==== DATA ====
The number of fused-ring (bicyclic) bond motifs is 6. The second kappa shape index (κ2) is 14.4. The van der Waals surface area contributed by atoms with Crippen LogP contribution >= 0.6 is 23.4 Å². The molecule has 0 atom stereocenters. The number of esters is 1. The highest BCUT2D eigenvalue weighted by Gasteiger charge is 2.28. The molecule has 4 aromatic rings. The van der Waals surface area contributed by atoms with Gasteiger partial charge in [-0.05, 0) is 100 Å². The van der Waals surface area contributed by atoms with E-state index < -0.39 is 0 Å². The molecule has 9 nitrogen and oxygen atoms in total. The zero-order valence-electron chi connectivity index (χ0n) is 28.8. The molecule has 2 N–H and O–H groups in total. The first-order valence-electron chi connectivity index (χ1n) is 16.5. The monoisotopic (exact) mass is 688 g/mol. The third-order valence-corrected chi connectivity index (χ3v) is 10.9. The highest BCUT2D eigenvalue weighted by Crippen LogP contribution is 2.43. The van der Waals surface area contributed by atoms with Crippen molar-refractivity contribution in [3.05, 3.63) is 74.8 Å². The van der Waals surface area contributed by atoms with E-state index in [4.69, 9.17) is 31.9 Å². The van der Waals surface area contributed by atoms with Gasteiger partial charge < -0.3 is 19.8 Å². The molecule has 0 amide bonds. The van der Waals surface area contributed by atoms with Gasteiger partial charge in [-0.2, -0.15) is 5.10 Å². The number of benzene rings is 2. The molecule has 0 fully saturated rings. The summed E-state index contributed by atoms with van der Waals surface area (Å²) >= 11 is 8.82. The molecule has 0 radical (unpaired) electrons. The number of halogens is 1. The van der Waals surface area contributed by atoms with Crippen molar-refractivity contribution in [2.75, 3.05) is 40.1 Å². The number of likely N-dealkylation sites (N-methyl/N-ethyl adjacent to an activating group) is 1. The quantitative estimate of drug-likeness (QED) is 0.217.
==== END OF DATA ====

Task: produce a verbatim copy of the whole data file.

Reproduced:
The number of fused-ring (bicyclic) bond motifs is 6. The second kappa shape index (κ2) is 14.4. The van der Waals surface area contributed by atoms with Crippen LogP contribution >= 0.6 is 23.4 Å². The molecule has 0 atom stereocenters. The number of esters is 1. The highest BCUT2D eigenvalue weighted by Gasteiger charge is 2.28. The molecule has 4 aromatic rings. The van der Waals surface area contributed by atoms with Gasteiger partial charge in [-0.05, 0) is 100 Å². The van der Waals surface area contributed by atoms with E-state index < -0.39 is 0 Å². The molecule has 9 nitrogen and oxygen atoms in total. The zero-order valence-electron chi connectivity index (χ0n) is 28.8. The molecule has 2 N–H and O–H groups in total. The first-order valence-electron chi connectivity index (χ1n) is 16.5. The monoisotopic (exact) mass is 688 g/mol. The third-order valence-corrected chi connectivity index (χ3v) is 10.9. The highest BCUT2D eigenvalue weighted by Crippen LogP contribution is 2.43. The van der Waals surface area contributed by atoms with Crippen molar-refractivity contribution in [3.05, 3.63) is 74.8 Å². The van der Waals surface area contributed by atoms with E-state index in [4.69, 9.17) is 31.9 Å². The van der Waals surface area contributed by atoms with Gasteiger partial charge < -0.3 is 19.8 Å². The molecule has 0 amide bonds. The van der Waals surface area contributed by atoms with Gasteiger partial charge in [-0.2, -0.15) is 5.10 Å². The number of benzene rings is 2. The molecule has 0 fully saturated rings. The summed E-state index contributed by atoms with van der Waals surface area (Å²) >= 11 is 8.82. The molecule has 0 radical (unpaired) electrons. The number of halogens is 1. The van der Waals surface area contributed by atoms with Crippen molar-refractivity contribution in [2.75, 3.05) is 40.1 Å². The number of likely N-dealkylation sites (N-methyl/N-ethyl adjacent to an activating group) is 1. The quantitative estimate of drug-likeness (QED) is 0.217.